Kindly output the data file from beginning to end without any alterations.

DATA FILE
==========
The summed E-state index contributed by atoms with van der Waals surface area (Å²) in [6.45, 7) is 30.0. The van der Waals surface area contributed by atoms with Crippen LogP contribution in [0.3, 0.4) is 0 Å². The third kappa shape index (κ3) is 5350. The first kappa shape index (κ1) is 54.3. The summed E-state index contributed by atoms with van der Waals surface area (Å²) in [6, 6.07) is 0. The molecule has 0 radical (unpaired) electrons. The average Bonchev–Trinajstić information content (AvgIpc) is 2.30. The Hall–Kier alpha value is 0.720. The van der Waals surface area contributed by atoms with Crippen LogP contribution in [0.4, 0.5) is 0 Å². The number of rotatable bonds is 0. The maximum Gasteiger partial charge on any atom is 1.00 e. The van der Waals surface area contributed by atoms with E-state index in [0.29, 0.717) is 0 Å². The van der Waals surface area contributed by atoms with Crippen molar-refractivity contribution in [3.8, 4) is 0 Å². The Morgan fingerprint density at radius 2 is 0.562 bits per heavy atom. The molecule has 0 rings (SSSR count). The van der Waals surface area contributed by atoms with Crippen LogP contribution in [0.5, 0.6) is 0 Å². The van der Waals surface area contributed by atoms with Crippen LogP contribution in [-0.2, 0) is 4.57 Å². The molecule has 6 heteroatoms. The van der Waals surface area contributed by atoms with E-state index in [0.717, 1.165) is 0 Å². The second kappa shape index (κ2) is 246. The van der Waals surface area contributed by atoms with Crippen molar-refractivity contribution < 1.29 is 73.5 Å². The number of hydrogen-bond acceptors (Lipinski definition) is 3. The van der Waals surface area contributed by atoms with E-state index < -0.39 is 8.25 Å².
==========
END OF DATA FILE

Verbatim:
The summed E-state index contributed by atoms with van der Waals surface area (Å²) in [6.45, 7) is 30.0. The van der Waals surface area contributed by atoms with Crippen LogP contribution in [0.3, 0.4) is 0 Å². The third kappa shape index (κ3) is 5350. The first kappa shape index (κ1) is 54.3. The summed E-state index contributed by atoms with van der Waals surface area (Å²) in [6, 6.07) is 0. The molecule has 0 radical (unpaired) electrons. The average Bonchev–Trinajstić information content (AvgIpc) is 2.30. The Hall–Kier alpha value is 0.720. The van der Waals surface area contributed by atoms with Crippen LogP contribution in [0.4, 0.5) is 0 Å². The number of rotatable bonds is 0. The maximum Gasteiger partial charge on any atom is 1.00 e. The van der Waals surface area contributed by atoms with E-state index in [0.29, 0.717) is 0 Å². The van der Waals surface area contributed by atoms with Crippen molar-refractivity contribution in [3.8, 4) is 0 Å². The Morgan fingerprint density at radius 2 is 0.562 bits per heavy atom. The molecule has 0 rings (SSSR count). The van der Waals surface area contributed by atoms with Crippen LogP contribution in [0.5, 0.6) is 0 Å². The van der Waals surface area contributed by atoms with Crippen LogP contribution in [-0.2, 0) is 4.57 Å². The molecule has 6 heteroatoms. The van der Waals surface area contributed by atoms with E-state index in [0.717, 1.165) is 0 Å². The second kappa shape index (κ2) is 246. The van der Waals surface area contributed by atoms with Crippen molar-refractivity contribution < 1.29 is 73.5 Å². The number of hydrogen-bond acceptors (Lipinski definition) is 3. The van der Waals surface area contributed by atoms with E-state index < -0.39 is 8.25 Å².